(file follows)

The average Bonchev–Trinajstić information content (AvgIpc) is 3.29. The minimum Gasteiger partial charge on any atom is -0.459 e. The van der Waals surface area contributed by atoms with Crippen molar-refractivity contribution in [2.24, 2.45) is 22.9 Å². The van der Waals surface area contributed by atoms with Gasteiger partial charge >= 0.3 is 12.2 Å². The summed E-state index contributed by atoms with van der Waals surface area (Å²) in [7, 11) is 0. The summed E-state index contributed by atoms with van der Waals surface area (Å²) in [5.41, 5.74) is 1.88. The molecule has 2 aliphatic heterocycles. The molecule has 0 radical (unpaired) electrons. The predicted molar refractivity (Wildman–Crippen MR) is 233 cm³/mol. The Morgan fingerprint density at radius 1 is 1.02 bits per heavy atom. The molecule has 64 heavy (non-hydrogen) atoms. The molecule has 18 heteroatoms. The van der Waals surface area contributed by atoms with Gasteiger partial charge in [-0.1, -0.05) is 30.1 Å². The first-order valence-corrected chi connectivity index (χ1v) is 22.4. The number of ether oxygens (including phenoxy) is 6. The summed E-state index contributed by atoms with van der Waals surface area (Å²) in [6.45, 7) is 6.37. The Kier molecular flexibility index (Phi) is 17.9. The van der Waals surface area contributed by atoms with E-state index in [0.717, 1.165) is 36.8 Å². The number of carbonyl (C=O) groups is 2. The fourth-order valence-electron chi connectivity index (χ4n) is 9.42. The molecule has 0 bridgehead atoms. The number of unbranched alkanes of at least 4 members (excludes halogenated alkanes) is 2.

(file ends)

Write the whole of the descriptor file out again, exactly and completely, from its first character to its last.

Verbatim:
The average Bonchev–Trinajstić information content (AvgIpc) is 3.29. The minimum Gasteiger partial charge on any atom is -0.459 e. The van der Waals surface area contributed by atoms with Crippen molar-refractivity contribution in [2.24, 2.45) is 22.9 Å². The van der Waals surface area contributed by atoms with Gasteiger partial charge >= 0.3 is 12.2 Å². The summed E-state index contributed by atoms with van der Waals surface area (Å²) in [7, 11) is 0. The summed E-state index contributed by atoms with van der Waals surface area (Å²) in [5.41, 5.74) is 1.88. The molecule has 2 aliphatic heterocycles. The molecule has 0 radical (unpaired) electrons. The predicted molar refractivity (Wildman–Crippen MR) is 233 cm³/mol. The Morgan fingerprint density at radius 1 is 1.02 bits per heavy atom. The molecule has 64 heavy (non-hydrogen) atoms. The molecule has 18 heteroatoms. The van der Waals surface area contributed by atoms with Gasteiger partial charge in [-0.1, -0.05) is 30.1 Å². The first-order valence-corrected chi connectivity index (χ1v) is 22.4. The number of ether oxygens (including phenoxy) is 6. The summed E-state index contributed by atoms with van der Waals surface area (Å²) in [6.45, 7) is 6.37. The Kier molecular flexibility index (Phi) is 17.9. The van der Waals surface area contributed by atoms with E-state index in [0.717, 1.165) is 36.8 Å². The number of carbonyl (C=O) groups is 2. The fourth-order valence-electron chi connectivity index (χ4n) is 9.42. The molecule has 0 bridgehead atoms. The number of unbranched alkanes of at least 4 members (excludes halogenated alkanes) is 2.